When Linda Geddes walked down the aisle on her big day, she had more than the normal stress associated with a wedding: She was also anxious about the needle that would soon be stuck into her arm.
Ms. Geddes and her groom-to-be, Nic Fleming, had decided to turn their marriage into a science experiment, taking blood samples from themselves and 11 guests - including me - before and after the vows. Scientists would check blood and spit for levels of various hormones, to see whether they went up or down in response to all the love in the air.
Most brides, it's fair to assume, would be worried about getting blood on her dress (or generally grossing out the wedding party). But Ms. Geddes, a journalist for London-based New Scientist magazine, is devoted to using her life in her work.
After she and Mr. Fleming became engaged, she had scientists check their compatibility. Two companies looked at six genes from her, her fiancé, and six of her male colleagues, to see which man had a genetic profile that was her "best" match. The test was based on evidence that dissimilar genes between a woman and her partner may lead to greater sexual attraction and healthier kids. The tests hinted that Ms. Geddes might be better off with someone else - which only went to show, she said, that science can't tell you everything about love. They also did not deter her from breaking out the test tubes and lab coats at her nuptials.
"It started off as a joke with the editor of New Scientist," Ms. Geddes says. "He was saying 'Oh, surely there must be an experiment you could do at your wedding.' Then I thought, what a cool thing."
So on their wedding day in July, with the sun shining down on the English country home they had chosen as their venue, guests clinked glasses on the lawn as Paul Zak, head of the Center for Neuroeconomics Studies at Claremont Graduate University in California, snapped on surgical gloves in the dining hall. One of the bridesmaids distracted the volunteers while Prof. Zak took a small vial of blood from each of us. After sipping Champagne as a balm, we took our seats for the vows. During the I dos, the bride and groom held hands and grinned with delight. Even Prof. Zak, who hadn't met them before, says he was "feeling the love."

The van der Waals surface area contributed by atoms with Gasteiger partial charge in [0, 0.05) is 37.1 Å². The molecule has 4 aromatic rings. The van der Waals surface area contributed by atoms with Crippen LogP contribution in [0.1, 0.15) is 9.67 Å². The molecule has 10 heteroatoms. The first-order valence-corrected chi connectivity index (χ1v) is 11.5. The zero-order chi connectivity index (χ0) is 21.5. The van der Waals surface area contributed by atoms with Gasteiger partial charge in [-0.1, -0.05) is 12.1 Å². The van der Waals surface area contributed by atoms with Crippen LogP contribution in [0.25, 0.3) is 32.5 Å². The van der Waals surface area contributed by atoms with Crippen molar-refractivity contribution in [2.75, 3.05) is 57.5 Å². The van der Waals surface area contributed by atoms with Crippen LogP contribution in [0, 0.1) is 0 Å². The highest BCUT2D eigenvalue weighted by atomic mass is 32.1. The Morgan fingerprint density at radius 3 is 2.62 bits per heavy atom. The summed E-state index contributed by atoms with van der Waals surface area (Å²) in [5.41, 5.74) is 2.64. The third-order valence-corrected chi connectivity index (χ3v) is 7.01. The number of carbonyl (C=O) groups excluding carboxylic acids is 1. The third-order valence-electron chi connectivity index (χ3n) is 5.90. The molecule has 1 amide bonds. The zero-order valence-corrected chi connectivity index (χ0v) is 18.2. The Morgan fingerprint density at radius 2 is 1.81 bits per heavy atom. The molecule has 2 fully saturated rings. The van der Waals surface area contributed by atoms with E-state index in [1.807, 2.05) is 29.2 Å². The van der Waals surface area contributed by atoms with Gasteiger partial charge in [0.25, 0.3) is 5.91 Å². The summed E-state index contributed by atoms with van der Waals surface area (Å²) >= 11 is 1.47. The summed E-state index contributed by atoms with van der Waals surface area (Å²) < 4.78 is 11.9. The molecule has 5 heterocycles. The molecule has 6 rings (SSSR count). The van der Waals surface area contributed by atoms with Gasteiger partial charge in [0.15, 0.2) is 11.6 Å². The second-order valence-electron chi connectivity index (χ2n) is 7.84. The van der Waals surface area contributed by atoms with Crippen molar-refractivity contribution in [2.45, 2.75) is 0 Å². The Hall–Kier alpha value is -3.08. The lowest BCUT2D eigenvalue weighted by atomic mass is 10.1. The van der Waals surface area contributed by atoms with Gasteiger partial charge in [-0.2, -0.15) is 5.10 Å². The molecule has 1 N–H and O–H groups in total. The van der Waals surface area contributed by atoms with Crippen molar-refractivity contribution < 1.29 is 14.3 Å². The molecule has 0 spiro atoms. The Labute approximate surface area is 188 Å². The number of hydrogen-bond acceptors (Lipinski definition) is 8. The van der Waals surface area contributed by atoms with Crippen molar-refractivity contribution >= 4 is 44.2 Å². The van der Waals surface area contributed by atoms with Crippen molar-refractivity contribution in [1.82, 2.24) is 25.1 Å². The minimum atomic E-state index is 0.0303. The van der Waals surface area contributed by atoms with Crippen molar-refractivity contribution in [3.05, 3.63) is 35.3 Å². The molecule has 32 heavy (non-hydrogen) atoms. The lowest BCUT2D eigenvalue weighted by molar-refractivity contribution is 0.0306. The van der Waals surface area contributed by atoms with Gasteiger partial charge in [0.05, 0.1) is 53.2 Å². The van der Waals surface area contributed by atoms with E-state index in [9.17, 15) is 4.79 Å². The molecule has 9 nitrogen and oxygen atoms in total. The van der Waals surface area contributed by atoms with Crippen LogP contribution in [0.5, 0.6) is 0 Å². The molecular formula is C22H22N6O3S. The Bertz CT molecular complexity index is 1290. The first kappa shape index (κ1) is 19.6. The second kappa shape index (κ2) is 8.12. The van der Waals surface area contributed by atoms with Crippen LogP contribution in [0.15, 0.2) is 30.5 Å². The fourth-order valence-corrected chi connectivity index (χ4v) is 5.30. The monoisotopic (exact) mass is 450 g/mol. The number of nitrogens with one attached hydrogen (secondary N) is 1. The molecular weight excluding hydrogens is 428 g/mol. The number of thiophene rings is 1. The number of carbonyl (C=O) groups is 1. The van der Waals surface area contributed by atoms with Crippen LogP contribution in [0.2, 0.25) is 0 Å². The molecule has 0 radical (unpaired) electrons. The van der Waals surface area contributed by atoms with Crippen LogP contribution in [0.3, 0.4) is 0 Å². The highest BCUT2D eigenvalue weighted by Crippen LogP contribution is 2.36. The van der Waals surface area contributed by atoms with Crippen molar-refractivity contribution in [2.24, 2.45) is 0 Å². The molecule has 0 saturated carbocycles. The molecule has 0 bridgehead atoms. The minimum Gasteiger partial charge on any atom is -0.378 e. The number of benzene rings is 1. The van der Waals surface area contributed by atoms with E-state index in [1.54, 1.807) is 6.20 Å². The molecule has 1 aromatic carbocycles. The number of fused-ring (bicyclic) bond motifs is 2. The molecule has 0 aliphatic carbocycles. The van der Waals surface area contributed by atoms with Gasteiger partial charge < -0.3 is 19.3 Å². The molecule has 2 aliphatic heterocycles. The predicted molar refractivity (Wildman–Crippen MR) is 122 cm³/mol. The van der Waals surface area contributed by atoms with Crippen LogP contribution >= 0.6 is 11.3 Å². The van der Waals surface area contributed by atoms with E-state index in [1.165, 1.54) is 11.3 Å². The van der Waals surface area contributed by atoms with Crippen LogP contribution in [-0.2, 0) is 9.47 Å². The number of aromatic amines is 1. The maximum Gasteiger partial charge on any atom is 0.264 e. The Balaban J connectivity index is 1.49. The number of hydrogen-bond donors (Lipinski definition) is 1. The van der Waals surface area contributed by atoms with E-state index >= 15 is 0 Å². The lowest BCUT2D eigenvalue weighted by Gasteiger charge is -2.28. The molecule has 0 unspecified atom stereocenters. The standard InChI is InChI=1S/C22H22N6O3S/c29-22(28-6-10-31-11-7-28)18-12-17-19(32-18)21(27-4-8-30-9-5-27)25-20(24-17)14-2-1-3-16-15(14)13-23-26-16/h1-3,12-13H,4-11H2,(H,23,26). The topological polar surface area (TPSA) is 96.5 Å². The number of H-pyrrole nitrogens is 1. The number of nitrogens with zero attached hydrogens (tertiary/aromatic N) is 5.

Other than getting married, Ms. Geddes's main objective of the day was to see what would happen to her levels of oxytocin - a hormone also known as the "cuddle chemical" that is suspected to help create feelings of bonding, trust and empathy. The theory was that oxytocin levels would increase because of the vows. (While they were at it, the happy couple decided to throw in a few other tests, for testosterone and stress hormones.)
After the ceremony, it was time for yet more blood. The bride gamely held her arm out, as medical helpers clustered around. Nearby, the groom worked hard to build up enough spit to fill his sample jar. We all giggled at the absurdity of the day.
The result? The person with the biggest spike in oxytocin was the bride (up 28 per cent from before the wedding, which, according to Prof. Zak, is a lot). This fit nicely with the theory that the hormone is linked to feelings of bonding and empathy. Second was the bride's mother, followed by the father of the groom and the groom himself. Most of the friends tested experienced a small decline. The groom also had an unexpected surge in testosterone. "It has been suggested I was thinking about the honeymoon," Mr. Fleming says.
Of course, interesting as the findings are, the sample size was not large enough for any hard conclusions to be drawn. What's next is for scientists to do more real-life tests to try to pin down exactly how hormones affect people. "It has convinced me we have to get into the field. I'm dreaming up other places we can go besides weddings," Prof. Zak says.
As for Ms. Geddes, the latest news is that she is three months pregnant. Will there be more experiments in the couple's future? "There's nothing planned, but who knows," Ms. Geddes says.
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